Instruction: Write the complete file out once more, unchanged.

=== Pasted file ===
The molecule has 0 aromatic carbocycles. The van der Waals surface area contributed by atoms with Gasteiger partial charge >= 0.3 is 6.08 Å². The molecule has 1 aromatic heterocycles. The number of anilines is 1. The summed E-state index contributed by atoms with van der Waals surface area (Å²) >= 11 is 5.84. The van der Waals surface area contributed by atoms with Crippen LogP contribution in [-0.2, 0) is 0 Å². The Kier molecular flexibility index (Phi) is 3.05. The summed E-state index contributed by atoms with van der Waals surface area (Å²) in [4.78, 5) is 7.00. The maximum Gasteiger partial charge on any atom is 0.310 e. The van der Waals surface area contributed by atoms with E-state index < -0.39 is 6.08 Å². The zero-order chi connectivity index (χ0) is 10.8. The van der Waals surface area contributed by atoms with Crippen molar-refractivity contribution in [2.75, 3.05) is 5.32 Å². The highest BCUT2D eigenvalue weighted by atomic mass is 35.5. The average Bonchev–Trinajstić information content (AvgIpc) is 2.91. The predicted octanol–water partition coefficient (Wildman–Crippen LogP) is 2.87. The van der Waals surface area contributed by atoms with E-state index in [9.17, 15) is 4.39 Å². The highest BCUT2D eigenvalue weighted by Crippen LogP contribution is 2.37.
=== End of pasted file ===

The molecule has 0 aromatic carbocycles. The van der Waals surface area contributed by atoms with Gasteiger partial charge >= 0.3 is 6.08 Å². The molecule has 1 aromatic heterocycles. The number of anilines is 1. The summed E-state index contributed by atoms with van der Waals surface area (Å²) >= 11 is 5.84. The van der Waals surface area contributed by atoms with Crippen LogP contribution in [-0.2, 0) is 0 Å². The Kier molecular flexibility index (Phi) is 3.05. The summed E-state index contributed by atoms with van der Waals surface area (Å²) in [4.78, 5) is 7.00. The maximum Gasteiger partial charge on any atom is 0.310 e. The van der Waals surface area contributed by atoms with E-state index < -0.39 is 6.08 Å². The zero-order chi connectivity index (χ0) is 10.8. The van der Waals surface area contributed by atoms with Crippen molar-refractivity contribution in [2.75, 3.05) is 5.32 Å². The highest BCUT2D eigenvalue weighted by atomic mass is 35.5. The average Bonchev–Trinajstić information content (AvgIpc) is 2.91. The predicted octanol–water partition coefficient (Wildman–Crippen LogP) is 2.87. The van der Waals surface area contributed by atoms with E-state index in [9.17, 15) is 4.39 Å². The highest BCUT2D eigenvalue weighted by Crippen LogP contribution is 2.37.